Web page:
The THX certification for multimedia products aims at delivering cinema-quality picture and sound to the desktop by ensuring that multimedia products comply with THX’s rigorous standards. In other words, the THX certified multimedia stamp is a guarantee that your computer setup is capable of delivering the highest possible fidelity for your MP3s, CDs, DVDs, games, and other digital audio sources, through cinema-quality audio and visual experience.

        Note that THX certified multimedia speakers are not to be confused with THX Select certified speakers, which offer the best quality in a home cinema setup as opposed to more modest computer designs.

    • What are the advantages of THX Certified Speakers?

    • How do THX Technologies benefit my experience?

      • What is THX Re-Equalization?

        The Re-Equalization circuit found in THX processors, removes any accented brightness in soundtracks.

        [image]

        The Re-Equalization circuit found in THX processors, corrects the over-bright sound of movie soundtracks. Movies are mixed in cinemas with a controlled high frequency roll-off, called the "X-Curve". This curve, an international standard, is part of every mixing and cinema's playback system because high frequency roll-off is appropriate for sound sources that are not close. But since home listening distances are shorter, audio mixed under the "X-Curve" sounds too bright when played back through flat response speakers. To match sound for smaller spaces and distances, THX uses a special Re-Equalization Curve, designed for home environments, to restore the correct tonal balance of a movie soundtrack.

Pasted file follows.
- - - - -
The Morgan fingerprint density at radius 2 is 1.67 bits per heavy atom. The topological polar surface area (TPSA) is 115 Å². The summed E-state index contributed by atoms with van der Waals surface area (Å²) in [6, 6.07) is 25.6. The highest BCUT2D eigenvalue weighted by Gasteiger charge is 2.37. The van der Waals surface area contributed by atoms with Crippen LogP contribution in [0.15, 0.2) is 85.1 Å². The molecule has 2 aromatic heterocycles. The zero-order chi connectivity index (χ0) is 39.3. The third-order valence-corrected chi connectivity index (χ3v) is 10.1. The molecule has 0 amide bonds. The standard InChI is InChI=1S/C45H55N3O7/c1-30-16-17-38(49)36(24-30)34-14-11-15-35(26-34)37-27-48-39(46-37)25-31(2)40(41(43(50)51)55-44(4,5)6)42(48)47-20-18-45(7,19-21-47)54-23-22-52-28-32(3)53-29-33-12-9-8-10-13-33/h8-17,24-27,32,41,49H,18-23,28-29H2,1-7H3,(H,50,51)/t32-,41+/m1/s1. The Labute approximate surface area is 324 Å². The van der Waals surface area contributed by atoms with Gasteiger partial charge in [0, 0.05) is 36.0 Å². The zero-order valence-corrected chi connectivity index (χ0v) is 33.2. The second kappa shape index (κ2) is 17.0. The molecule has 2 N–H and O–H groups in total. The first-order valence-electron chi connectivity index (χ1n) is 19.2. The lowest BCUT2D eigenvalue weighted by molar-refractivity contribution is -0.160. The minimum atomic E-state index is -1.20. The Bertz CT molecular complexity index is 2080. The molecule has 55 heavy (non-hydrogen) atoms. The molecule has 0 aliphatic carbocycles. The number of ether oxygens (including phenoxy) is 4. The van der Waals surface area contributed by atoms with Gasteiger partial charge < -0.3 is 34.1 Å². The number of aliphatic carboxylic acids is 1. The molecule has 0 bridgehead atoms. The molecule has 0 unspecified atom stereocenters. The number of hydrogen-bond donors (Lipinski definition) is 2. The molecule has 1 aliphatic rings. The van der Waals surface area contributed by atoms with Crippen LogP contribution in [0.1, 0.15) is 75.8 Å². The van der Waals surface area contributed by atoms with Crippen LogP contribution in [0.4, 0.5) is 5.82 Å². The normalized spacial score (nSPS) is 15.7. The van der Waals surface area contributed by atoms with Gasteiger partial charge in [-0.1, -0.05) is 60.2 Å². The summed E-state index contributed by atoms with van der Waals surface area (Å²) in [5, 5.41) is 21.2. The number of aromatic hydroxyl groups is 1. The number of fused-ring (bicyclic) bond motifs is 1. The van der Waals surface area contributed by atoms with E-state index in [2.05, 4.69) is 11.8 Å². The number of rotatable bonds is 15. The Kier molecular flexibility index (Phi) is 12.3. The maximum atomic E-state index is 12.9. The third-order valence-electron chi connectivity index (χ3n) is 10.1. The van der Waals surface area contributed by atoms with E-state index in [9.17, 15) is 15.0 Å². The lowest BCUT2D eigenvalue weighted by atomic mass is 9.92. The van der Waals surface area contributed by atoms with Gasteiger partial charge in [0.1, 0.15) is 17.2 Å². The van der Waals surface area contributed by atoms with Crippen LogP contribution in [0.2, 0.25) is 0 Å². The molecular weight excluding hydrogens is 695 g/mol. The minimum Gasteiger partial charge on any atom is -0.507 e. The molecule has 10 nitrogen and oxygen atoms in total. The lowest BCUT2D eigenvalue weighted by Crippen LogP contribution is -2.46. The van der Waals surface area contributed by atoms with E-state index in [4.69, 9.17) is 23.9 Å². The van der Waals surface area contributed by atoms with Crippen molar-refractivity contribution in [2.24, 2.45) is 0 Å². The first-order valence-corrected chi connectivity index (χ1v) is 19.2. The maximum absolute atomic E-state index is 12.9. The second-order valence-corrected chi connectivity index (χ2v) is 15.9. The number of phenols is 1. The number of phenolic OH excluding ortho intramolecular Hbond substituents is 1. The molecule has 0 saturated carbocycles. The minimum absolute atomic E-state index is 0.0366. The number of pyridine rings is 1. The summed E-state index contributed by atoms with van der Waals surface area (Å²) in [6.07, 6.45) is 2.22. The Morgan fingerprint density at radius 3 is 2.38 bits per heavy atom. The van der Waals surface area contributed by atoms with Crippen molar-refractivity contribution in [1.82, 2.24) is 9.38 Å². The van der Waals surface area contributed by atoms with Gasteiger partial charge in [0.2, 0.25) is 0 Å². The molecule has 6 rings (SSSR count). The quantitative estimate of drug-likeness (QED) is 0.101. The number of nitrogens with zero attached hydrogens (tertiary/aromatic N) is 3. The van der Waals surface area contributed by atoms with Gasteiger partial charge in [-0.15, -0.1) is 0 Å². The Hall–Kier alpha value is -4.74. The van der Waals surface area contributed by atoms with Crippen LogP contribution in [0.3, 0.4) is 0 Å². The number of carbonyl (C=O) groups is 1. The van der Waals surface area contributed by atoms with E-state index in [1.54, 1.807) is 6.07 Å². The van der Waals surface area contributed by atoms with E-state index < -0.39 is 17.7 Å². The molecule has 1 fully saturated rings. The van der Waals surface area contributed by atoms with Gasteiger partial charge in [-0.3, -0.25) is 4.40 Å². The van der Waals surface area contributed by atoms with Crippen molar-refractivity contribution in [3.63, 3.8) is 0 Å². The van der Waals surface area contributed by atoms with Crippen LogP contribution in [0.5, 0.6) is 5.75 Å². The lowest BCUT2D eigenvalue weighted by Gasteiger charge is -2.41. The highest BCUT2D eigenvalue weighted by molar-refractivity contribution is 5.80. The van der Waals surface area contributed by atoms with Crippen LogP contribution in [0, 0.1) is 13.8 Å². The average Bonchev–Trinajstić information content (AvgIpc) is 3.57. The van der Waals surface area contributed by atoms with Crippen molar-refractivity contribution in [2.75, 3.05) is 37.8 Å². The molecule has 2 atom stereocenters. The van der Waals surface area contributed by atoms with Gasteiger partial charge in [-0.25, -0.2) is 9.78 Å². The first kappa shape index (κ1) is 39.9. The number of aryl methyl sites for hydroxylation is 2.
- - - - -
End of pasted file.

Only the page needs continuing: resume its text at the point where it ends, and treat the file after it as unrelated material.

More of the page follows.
* Image explaining this THX technology belongs to THX Ltd

      • What is the function of Timbre Matching?

        It corrects the surround tonal balance to match that of the front channels.

        [image]

        The THX home cinema Timbre Matching Circuit corrects the surround tonal balance to match the front channels - so what you hear is one smooth, continuous sound field. Surround channels have to compensate for the fact that fewer speakers – typically, two - are used in a home cinema system.

        The first correction is to match the sound character, or Timbre, of the surround channels to the front channels in order to ensure smooth sound movement from front to surrounds. It also realistically places the audience inside the movie experience and not "in-between" two competing sound fields.